U.S. Water News Online
WAUKESHA, Wis. -- A coalition of environmental groups is
asking that Waukesha choose to implement several water conservation
measures before seeking additional water sources.
The recommendations from the coalition were announced at the Lee
Sherman Dreyfus State Office Building, next to the Fox River.
The comments from the environmental advocates come as a decision
is considered imminent on whether Waukesha will be allowed to access
Lake Michigan water. The state Department of Natural Resources said
recently the Council of Great Lakes Governors is expected to vote
soon on an agreement that would allow the city to access water from
But Waukesha Water Utility Manager Dan Duchniak said at a meeting
this summer that if the agreement forced Waukesha to return its
wastewater to Milwaukee, the deal would be harmful to the environment
and prohibitively expensive. The return clause was part of the
agreement when drafted.
One part of the report recommends conservation standards be placed
in the pending council agreement, known as the Annex 2001 agreement.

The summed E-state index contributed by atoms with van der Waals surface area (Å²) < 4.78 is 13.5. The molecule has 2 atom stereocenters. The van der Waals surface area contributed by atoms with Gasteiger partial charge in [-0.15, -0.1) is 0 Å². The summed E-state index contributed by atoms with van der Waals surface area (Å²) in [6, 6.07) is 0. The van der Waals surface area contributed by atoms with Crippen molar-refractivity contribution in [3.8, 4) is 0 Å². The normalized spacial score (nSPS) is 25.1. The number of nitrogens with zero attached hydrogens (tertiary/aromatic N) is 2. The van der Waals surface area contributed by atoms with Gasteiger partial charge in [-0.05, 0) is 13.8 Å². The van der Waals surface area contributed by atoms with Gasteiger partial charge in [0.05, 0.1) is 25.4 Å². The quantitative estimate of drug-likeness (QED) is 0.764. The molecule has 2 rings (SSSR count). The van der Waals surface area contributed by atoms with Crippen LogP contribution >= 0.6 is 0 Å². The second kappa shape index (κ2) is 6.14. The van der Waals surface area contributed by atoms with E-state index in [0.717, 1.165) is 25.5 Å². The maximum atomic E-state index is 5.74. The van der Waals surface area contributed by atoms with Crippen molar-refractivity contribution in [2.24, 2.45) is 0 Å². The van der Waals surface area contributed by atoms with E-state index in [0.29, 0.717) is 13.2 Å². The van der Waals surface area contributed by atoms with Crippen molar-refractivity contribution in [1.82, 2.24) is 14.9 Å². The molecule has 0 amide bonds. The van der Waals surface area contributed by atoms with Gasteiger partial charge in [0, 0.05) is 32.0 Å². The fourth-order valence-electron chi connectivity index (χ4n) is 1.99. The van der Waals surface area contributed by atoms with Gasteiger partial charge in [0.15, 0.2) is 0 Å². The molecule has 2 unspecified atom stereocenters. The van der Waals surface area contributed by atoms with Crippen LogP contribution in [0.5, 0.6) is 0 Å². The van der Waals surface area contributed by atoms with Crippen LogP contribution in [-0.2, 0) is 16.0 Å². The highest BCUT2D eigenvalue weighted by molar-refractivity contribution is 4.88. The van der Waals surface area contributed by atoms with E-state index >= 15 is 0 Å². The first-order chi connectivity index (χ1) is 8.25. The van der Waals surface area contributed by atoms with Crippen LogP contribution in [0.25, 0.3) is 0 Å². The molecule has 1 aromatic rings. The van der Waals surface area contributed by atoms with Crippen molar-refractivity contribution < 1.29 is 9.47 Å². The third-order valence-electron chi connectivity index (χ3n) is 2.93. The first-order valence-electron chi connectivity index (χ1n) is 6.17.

Calling the recommendations a tool kit, Jodi Habush Sinykin,
counsel for Midwest Environmental Advocates, said, "We are interested
in using this tool kit to call residents and public officials'
attention to those conservation measures likely to prove most
beneficial and to build support for their implementation throughout
Waukesha and Waukesha County."
She added, "While city and utility officials continue to express a
commitment to water conservation, we hope they use the tool kit to
follow through on promises made to date."
Steven Schmuki, president of the Waukesha County Environmental
Action League said, "We see this as part of a process. We need to
conserve and preserve as much of this resource as we can. And now
seems to be the time to say that."
Duchniak said the utility agrees with most of the goals but added
the statutory changes are larger than just Waukesha.
"Most of these recommendations go along with our goal of reducing
Waukesha's water usage by 20 percent by the year 2020," he said. "So
we look forward to working with them on conservation."
The Waukesha Water Utility released a statement saying the Midwest
Environmental Advocates recommendations are consistent with a plan
the city revealed in May to conserve, replenish and protect water
"We will protect water during every step of the water cycle, from
rainfall and snow melt to the groundwater that recharges our lakes,
streams and rivers," Duchniak said in the statement.
The Waukesha Common Council recently passed an ordinance limiting
the hours of lawn sprinkling and car washing, adding that more
stringent restrictions could be implemented in times of severe water
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